I’m not here to review Black Panther. The movie is a critical and commercial success, and I can’t think of anything in it that could have been done better. What I am here to do is talk about why this movie works. Let’s get right to it.
Killmonger is Marvel’s best villain, although Loki is in the conversation (if you’d still consider him a villain). One problem with Marvel’s movies has been that the stakes feel low. We know our main character will emerge mostly fine, hell, we’ve seen the previews for the next film.
We knew this going into Black Panther, but with Killmonger, director Ryan Coogler created a villain so compelling that the tension became about the villain’s fate. Killmonger was a bad guy, an extremist who shot his own girlfriend in the head without hesitation to get what he wanted, but we knew what happened to make him that way and, from a certain perspective, we sympathized with his motives. Plus, Michael B. Jordan played him to perfection.
Ryan Coogler has quickly become the best director of blockbuster movies within established commercial franchises. Exhibit 1: Creed. Exhibit 2: Black Panther. I knew Coogler was talented when I saw his tragic 2013 indie drama Fruitvale Station, but I didn’t know he could make Rocky and Marvel movies that stood with the best cinema has to offer.
I saw Black Panther Thursday and tried to see it again Sunday, but all the shows in Sacramento were sold out. So, I re-watched Creed instead, and I realized Coogler has a toolbox of techniques he draws from to make his work stand out within a big money studio series.
Here they are:
He tells the audience what his movie is about, from start to finish, in the first five minutes: this is a literary technique, one best done in To Kill a Mockingbird, within which the start of a story foreshadows its plot. He did it in Creed with Adonis fighting impossible odds because of his father, and he did it in Black Panther with the story of Wakanda’s wealth followed by a cut to impoverished Oakland where a king ignores others’ plight in favor of isolationism. It’s tone setting at its best.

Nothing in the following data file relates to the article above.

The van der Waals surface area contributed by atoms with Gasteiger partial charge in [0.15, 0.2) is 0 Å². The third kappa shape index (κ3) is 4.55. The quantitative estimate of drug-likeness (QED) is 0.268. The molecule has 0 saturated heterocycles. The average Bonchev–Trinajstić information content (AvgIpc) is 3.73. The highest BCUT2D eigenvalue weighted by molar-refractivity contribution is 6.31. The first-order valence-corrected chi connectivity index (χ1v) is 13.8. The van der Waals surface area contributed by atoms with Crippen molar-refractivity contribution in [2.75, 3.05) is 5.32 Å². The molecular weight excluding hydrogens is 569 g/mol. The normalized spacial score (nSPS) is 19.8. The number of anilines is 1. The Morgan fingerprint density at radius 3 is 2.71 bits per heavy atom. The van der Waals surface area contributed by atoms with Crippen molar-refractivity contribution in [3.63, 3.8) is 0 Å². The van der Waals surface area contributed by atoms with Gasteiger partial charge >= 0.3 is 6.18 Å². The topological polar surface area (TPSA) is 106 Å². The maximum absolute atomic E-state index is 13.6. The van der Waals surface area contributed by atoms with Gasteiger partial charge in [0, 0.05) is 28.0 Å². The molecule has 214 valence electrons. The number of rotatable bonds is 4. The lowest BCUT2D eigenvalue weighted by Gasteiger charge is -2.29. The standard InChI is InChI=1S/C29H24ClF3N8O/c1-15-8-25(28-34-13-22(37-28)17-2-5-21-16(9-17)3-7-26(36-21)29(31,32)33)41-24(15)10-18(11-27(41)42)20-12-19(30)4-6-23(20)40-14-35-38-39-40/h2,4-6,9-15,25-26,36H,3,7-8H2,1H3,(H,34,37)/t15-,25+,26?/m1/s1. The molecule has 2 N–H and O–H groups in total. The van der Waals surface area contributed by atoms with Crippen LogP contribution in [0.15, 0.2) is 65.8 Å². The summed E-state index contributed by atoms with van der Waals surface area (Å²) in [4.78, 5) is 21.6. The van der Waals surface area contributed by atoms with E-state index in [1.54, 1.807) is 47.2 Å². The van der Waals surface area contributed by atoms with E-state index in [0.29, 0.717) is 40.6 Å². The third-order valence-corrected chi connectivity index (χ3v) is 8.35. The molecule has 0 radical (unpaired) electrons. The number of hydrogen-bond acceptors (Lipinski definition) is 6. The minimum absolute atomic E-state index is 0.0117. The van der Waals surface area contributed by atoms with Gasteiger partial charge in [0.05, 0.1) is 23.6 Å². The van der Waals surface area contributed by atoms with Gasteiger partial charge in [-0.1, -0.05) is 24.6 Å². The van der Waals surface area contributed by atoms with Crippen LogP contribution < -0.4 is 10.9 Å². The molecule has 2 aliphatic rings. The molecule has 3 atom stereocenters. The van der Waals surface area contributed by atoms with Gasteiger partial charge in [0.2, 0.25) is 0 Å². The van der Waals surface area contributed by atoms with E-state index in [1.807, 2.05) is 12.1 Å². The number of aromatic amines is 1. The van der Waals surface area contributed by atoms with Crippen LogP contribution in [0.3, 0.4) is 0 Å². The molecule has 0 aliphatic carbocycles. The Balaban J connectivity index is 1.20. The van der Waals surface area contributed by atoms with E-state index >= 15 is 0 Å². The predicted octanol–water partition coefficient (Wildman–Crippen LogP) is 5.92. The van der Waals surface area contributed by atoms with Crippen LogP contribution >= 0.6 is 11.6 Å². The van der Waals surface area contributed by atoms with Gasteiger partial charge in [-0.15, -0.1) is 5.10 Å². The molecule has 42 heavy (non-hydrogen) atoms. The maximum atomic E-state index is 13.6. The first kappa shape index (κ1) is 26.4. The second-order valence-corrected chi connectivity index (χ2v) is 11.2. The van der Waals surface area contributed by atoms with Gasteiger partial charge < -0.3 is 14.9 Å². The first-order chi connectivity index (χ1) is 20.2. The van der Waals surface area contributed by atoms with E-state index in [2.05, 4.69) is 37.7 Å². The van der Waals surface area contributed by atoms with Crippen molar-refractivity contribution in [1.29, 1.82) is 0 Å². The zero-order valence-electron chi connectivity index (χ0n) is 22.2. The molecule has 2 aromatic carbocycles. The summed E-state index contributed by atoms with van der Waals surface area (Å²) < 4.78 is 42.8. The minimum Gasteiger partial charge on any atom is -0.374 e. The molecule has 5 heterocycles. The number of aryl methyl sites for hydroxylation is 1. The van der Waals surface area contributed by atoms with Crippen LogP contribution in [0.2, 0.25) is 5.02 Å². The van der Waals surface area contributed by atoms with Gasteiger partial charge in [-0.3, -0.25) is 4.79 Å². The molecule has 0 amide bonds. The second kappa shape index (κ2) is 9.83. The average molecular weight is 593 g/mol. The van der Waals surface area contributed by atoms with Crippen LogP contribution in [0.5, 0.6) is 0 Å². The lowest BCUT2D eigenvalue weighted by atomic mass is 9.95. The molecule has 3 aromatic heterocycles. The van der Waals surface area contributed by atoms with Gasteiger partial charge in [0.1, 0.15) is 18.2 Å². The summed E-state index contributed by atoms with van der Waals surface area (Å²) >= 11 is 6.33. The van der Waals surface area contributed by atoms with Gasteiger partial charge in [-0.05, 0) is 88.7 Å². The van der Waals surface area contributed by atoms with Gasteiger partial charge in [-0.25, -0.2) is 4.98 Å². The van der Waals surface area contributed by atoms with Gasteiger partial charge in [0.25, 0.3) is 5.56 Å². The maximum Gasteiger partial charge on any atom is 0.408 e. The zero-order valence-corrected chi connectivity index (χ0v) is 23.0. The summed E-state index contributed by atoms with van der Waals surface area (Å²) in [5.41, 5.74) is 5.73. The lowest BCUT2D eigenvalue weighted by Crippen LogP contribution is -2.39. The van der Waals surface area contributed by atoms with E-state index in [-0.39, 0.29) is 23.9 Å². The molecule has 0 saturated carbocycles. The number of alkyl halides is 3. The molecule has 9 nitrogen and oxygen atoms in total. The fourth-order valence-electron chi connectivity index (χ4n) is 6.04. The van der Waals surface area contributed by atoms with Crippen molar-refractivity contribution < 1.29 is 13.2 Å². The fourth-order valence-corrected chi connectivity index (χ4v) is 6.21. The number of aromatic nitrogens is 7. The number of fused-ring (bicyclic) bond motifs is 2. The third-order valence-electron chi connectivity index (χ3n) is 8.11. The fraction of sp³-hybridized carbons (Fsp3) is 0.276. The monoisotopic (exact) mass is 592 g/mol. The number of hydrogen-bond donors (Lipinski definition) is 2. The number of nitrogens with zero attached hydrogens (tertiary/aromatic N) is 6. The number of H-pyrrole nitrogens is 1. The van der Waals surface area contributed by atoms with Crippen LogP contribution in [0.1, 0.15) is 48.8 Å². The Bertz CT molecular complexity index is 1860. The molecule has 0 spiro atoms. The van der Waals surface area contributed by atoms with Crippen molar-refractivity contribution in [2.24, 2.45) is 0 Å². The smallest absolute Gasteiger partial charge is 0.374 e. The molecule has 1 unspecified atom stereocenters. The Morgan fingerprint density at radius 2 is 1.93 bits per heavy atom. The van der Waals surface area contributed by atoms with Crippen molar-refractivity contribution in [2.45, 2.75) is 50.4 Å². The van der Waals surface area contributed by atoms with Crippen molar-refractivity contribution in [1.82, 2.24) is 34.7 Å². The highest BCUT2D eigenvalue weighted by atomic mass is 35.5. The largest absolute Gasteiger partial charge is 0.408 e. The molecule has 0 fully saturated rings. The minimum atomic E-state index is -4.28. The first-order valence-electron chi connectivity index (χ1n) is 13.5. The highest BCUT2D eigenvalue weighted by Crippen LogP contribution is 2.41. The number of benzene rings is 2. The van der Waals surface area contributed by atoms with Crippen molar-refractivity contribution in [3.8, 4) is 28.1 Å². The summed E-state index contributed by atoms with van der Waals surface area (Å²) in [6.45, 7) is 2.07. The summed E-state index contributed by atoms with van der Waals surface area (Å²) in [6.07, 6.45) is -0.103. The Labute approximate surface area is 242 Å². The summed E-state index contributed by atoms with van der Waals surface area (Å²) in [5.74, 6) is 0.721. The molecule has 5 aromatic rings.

He makes the audience uncomfortable: the fights in Creed are ugly, there’s a lot of talk of boxers struggling to wipe their asses, etc. In Black Panther, Coogler dives into the idea that powerful civilizations (America specifically) have long been built by subjugated lower classes while future generations ignore their culpability. Basically, he makes you think while you're watching yet another CGI slugfest.
He makes films that standalone: Black Panther and Creed can both be enjoyed if you’ve never seen another Marvel or Rocky movie (though both are better if you have), because rather than use established worlds as crutches, Coogler’s movies put character drama at the center.
He casts even bit parts with super talented (often underused) actors: there are almost too many examples to count, but see Forest Whitaker, Angela Bassett and Sterling K. Brown in Black Panther, and see Wood Harris in Creed.
I saw Kendrick Lamar in concert at a small venue on his Good Kid, M.A.A.D. City tour (yes, I’m bragging and also I should have put music on that list above, damn), and between songs, Kendrick talked about how he’d brought his music mainstream rather than trying to make music he thought the mainstream would like. Coogler does the same thing with his movies.
He’s brought the perspective he grew up with as a black male from Richmond, Calif. to two franchises traditionally dominated by white directors, writers, and actors. The expert storytelling is why this movie succeeds, of course, but it’s still important to note that in 2018 audiences are anxious for new stories from different perspectives and Coogler has consistently delivered that. Here’s hoping the success of Black Panther results in a Lando film over at Star Wars or a John Stewart Green Lantern film at DC (provided, of course, they’re done as well as Coogler did this one).
So, there. Oddly, this blog took longer to write than any other piece on this website (even though it’s one of the shortest) because writing about film is not something I enjoy or ever do. I doubt I’ll do it again, frankly, but I had a lot to say about this one. Besides, any excuse to talk, read, or think more about Black Panther, this week right?